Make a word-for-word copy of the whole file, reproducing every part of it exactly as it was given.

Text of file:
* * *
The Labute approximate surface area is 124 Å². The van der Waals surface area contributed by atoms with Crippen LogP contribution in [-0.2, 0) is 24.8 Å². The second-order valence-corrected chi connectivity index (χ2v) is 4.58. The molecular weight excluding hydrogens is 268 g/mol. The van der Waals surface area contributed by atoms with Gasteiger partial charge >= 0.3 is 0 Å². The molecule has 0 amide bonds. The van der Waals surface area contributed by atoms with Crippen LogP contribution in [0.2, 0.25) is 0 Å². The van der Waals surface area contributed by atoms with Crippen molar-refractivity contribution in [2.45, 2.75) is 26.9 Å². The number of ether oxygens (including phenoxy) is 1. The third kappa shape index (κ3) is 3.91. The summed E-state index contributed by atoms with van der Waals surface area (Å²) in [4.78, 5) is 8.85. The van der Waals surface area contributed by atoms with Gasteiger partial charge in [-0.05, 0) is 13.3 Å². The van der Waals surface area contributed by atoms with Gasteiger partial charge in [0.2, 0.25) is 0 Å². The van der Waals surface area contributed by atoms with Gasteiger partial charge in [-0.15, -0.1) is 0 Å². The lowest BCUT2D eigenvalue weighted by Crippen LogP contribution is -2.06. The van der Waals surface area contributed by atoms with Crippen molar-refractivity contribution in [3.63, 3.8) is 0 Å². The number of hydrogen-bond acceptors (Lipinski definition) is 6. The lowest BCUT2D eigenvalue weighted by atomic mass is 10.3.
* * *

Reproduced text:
The Labute approximate surface area is 124 Å². The van der Waals surface area contributed by atoms with Crippen LogP contribution in [-0.2, 0) is 24.8 Å². The second-order valence-corrected chi connectivity index (χ2v) is 4.58. The molecular weight excluding hydrogens is 268 g/mol. The van der Waals surface area contributed by atoms with Gasteiger partial charge >= 0.3 is 0 Å². The molecule has 0 amide bonds. The van der Waals surface area contributed by atoms with Crippen LogP contribution in [0.2, 0.25) is 0 Å². The van der Waals surface area contributed by atoms with Crippen molar-refractivity contribution in [2.45, 2.75) is 26.9 Å². The number of ether oxygens (including phenoxy) is 1. The third kappa shape index (κ3) is 3.91. The summed E-state index contributed by atoms with van der Waals surface area (Å²) in [4.78, 5) is 8.85. The van der Waals surface area contributed by atoms with Gasteiger partial charge in [-0.05, 0) is 13.3 Å². The van der Waals surface area contributed by atoms with Gasteiger partial charge in [0.2, 0.25) is 0 Å². The van der Waals surface area contributed by atoms with Gasteiger partial charge in [-0.15, -0.1) is 0 Å². The lowest BCUT2D eigenvalue weighted by Crippen LogP contribution is -2.06. The van der Waals surface area contributed by atoms with Crippen molar-refractivity contribution in [3.63, 3.8) is 0 Å². The number of hydrogen-bond acceptors (Lipinski definition) is 6. The lowest BCUT2D eigenvalue weighted by atomic mass is 10.3.